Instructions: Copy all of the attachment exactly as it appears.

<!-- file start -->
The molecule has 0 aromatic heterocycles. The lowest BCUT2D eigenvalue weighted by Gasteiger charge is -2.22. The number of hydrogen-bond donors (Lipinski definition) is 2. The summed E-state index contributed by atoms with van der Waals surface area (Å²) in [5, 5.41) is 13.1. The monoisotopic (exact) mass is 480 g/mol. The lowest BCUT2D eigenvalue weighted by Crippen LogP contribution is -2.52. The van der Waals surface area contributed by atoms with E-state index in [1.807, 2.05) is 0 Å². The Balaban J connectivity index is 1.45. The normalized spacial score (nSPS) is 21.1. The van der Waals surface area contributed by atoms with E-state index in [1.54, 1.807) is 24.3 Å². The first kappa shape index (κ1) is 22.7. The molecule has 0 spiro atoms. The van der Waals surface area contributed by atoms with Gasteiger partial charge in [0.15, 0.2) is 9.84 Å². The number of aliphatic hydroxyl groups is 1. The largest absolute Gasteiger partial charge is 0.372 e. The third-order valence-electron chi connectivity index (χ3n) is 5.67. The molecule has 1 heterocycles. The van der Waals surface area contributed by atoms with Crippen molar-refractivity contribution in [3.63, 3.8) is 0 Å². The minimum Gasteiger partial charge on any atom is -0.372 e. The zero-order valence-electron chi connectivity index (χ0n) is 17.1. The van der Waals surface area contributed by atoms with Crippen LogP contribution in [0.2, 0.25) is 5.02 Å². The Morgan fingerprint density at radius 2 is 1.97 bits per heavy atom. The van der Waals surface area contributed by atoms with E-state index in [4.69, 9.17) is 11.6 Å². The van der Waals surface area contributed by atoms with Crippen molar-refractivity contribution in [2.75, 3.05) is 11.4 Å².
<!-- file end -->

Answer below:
The molecule has 0 aromatic heterocycles. The lowest BCUT2D eigenvalue weighted by Gasteiger charge is -2.22. The number of hydrogen-bond donors (Lipinski definition) is 2. The summed E-state index contributed by atoms with van der Waals surface area (Å²) in [5, 5.41) is 13.1. The monoisotopic (exact) mass is 480 g/mol. The lowest BCUT2D eigenvalue weighted by Crippen LogP contribution is -2.52. The van der Waals surface area contributed by atoms with E-state index in [1.807, 2.05) is 0 Å². The Balaban J connectivity index is 1.45. The normalized spacial score (nSPS) is 21.1. The van der Waals surface area contributed by atoms with E-state index in [1.54, 1.807) is 24.3 Å². The first kappa shape index (κ1) is 22.7. The molecule has 0 spiro atoms. The van der Waals surface area contributed by atoms with Gasteiger partial charge in [0.15, 0.2) is 9.84 Å². The number of aliphatic hydroxyl groups is 1. The largest absolute Gasteiger partial charge is 0.372 e. The third-order valence-electron chi connectivity index (χ3n) is 5.67. The molecule has 1 heterocycles. The van der Waals surface area contributed by atoms with Crippen molar-refractivity contribution in [3.63, 3.8) is 0 Å². The minimum Gasteiger partial charge on any atom is -0.372 e. The zero-order valence-electron chi connectivity index (χ0n) is 17.1. The van der Waals surface area contributed by atoms with Crippen LogP contribution in [0.2, 0.25) is 5.02 Å². The Morgan fingerprint density at radius 2 is 1.97 bits per heavy atom. The van der Waals surface area contributed by atoms with E-state index in [4.69, 9.17) is 11.6 Å². The van der Waals surface area contributed by atoms with Crippen molar-refractivity contribution in [2.75, 3.05) is 11.4 Å².